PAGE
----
Most windows in MacVector are linked. For example if you open multiple windows using the REPLICA button, then click on a gene feature in the MAP tab, then the EDITOR tab will scroll to and highlight that gene. This is very useful for  navigating around larger sequences, and is especially useful for large Align to Reference alignments. All Results windows are also linked to the main sequence (including the Het Analysis Results). So if you click on a result then the main sequence (whether MAP or EDITOR) will scroll to and highlight the region that result applies to. You can use this to manually check putative heterozygotes and only apply ones you deem to be true.

Here a possible het was clicked on in the results window and the main Align to Reference Editor scrolls to and highlights that base.

To view and apply individual putative heterozygotes

  • Choose your reference sequence
  • Add trace files and click ALIGN
  • An Options dialog will appear. Change the options and click OK
  • A summary dialog will appear showing the number of heterozygotes found across how many sequences
  • Do not click APPLY but instead VIEW. A new Results window will appear.
  • In the results window click on the blue highlighted HET then the main window will scroll to and show that possible het.
  • If you want to apply the change, then manually type the ambiguity (because the base is highlighted typing a new base will overwrite it).
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Automatic Assembly of Sub-projects with Phrap (Sub-Assemblies)

New to MacVector 18.6 is the ability to sort and assemble reads from different datasets into individual sub-projects. This functionality is located in the phrap parameters dialog. When enabled and configured appropriately for your dataset it will automatically break out the input reads into sub-projects to be assembled separately.

A simple pattern-matching text box lets you define which characters in the input filenames should be treated as project names, and which should be treated as read names. After assembly, contigs can be exported (to a variety of file formats, including fasta and fastq) retaining the project name in the contig names.

This function can be a great time saver if you do a lot of related small sequencing projects as long as you use a well-defined naming convention.

Pattern Matching

SubProjects 1

The reads in your datasets must have a defined naming standard. You need to construct a pattern that will match the project name and read name. There are a set of characters that you can use to construct a pattern that defines what is the read name and what is the project name. As an aid to construction a pattern when you type these in the dialog the sub-project name will be dynamically updated to show what the sub-projects will be named. These characters are:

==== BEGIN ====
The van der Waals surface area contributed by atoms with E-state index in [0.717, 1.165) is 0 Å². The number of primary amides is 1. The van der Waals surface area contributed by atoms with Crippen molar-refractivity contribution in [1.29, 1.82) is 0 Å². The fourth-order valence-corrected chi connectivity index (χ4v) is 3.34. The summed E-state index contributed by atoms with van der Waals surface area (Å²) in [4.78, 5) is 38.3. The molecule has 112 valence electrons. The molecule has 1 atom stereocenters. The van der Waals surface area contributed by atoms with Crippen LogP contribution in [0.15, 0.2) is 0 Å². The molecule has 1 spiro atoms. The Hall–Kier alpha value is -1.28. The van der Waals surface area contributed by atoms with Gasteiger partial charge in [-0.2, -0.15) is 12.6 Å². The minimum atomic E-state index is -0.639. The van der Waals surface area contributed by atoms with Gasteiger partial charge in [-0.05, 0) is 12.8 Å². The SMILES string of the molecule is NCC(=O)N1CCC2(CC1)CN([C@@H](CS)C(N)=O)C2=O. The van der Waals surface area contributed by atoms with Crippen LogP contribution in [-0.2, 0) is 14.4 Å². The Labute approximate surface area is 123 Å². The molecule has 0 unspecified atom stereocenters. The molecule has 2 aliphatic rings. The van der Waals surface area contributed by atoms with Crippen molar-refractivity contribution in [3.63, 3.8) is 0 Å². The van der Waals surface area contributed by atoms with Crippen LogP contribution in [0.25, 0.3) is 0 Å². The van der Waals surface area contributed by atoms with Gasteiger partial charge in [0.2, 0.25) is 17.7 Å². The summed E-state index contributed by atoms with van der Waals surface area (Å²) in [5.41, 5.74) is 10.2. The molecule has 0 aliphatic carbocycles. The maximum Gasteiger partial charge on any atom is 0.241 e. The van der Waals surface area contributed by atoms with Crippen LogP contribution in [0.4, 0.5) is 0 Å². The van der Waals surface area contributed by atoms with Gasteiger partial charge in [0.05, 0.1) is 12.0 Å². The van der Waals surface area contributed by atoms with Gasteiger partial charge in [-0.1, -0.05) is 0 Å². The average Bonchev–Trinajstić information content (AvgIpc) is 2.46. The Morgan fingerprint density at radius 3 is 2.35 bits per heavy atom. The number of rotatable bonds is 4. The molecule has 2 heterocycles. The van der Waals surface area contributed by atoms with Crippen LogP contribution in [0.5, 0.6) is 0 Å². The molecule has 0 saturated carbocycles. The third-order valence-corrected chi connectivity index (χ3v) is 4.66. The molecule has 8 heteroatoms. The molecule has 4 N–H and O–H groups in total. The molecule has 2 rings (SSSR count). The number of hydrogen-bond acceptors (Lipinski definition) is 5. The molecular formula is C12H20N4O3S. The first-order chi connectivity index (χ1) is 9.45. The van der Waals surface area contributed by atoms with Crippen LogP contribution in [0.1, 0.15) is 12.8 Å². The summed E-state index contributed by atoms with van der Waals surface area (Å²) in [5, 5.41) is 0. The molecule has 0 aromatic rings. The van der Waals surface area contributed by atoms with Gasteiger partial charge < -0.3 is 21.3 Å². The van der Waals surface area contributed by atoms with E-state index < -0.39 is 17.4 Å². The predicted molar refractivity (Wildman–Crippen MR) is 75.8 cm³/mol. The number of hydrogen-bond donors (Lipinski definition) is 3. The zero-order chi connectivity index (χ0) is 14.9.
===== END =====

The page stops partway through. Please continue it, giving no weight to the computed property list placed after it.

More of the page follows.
• P – a single character to be included in a project name.
  • X – a single character to be excluded from the project names (typically these would be the read names).
  • “-“, “_” or “.” – separators. If present in the pattern they MUST be in the filenames (you can add more separator characters in the dialog).
  • p – one or more characters to be included in the project name. Extends to the next separator or to the end of the filename.
  • x – one or more characters to be excluded from the project name. Extends to the next separator or to the end of the filename.


This is best demonstrated with an example. Here we have a sequencing dataset called BASENAME. Each individual sample that had been sequenced was numbered 1000 to 1100. Typical read names are:

List of read names

  • BASENAME-1001g07_0x00.s01_1.scf
  • BASENAME-1001g07_0x00.s02_1.scf
  • BASENAME-1003g07_1a03.m22_2.scf
  • BASENAME-1003g07_1b06.m23_1.scf
  • BASENAME-1005g07_2c07.s01_1.scf
  • BASENAME-1005g07_0x00.s01_1.scf

Your pattern for this could be:


We can break this down as follows for the first readname:

  • PPPPPPPP = comprises the main name up until the separator. (BASENAME)
  • = the separator
  • PPPP – the number of the individual sample (1001)
  • xxxx – The first x excludes all characters to the next separator (g07). The second x excludes the next set of characters to the next separator (0x00), etc..

The above set of reads would produce the following three sub-assemblies:

  • BASENAME1001
  • BASENAME1003
  • BASENAME1005

How to sort reads into sub-projects

  2. click >ADD SEQS to add your dataset
  4. Click the Sub-Assemblies tab in the Phrap dialog.
  5. Toggle the Enable Sub-assemblies setting to on.
  6. Ensure your separator character is listed in the Valid Separators box.
  7. Construct a suitable matching patter (see above)
  8. Click OK.

MacVector 18.6 was released in July 2023. This release adds one-click optimization of CDS coding regions, automatic phrap sub-project assembly, direct support of .csv/.tsv files for Primer Database, inclusion of graphical information in GenBank exports and numerous tweaks and improvements to many workflows.

A DNA sequence having a CDS feature optimized for expression in a different organism. Background is macOS Sonoma.
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One click Codon Optimization of CDS Features

Our latest release, MacVector 18.6 has a new tool that will directly optimize codon usage of CDS features for enhanced expression in a different organism.

The new tool pulls together multiple tools into a one step procedure which can be run by selecting a CDS feature in your nucleic acid sequence and running Analyze | Optimize Codon Usage for CDS… You will need to choose an appropriate codon usage table (.bias file) for expression.

When optimized a new Feature is annotated to the sequence showing that the CDS has been optimized, which algorithm was used and which codon usage table. It will also show the user who made the modification, date, and how the sequence was before and after the action.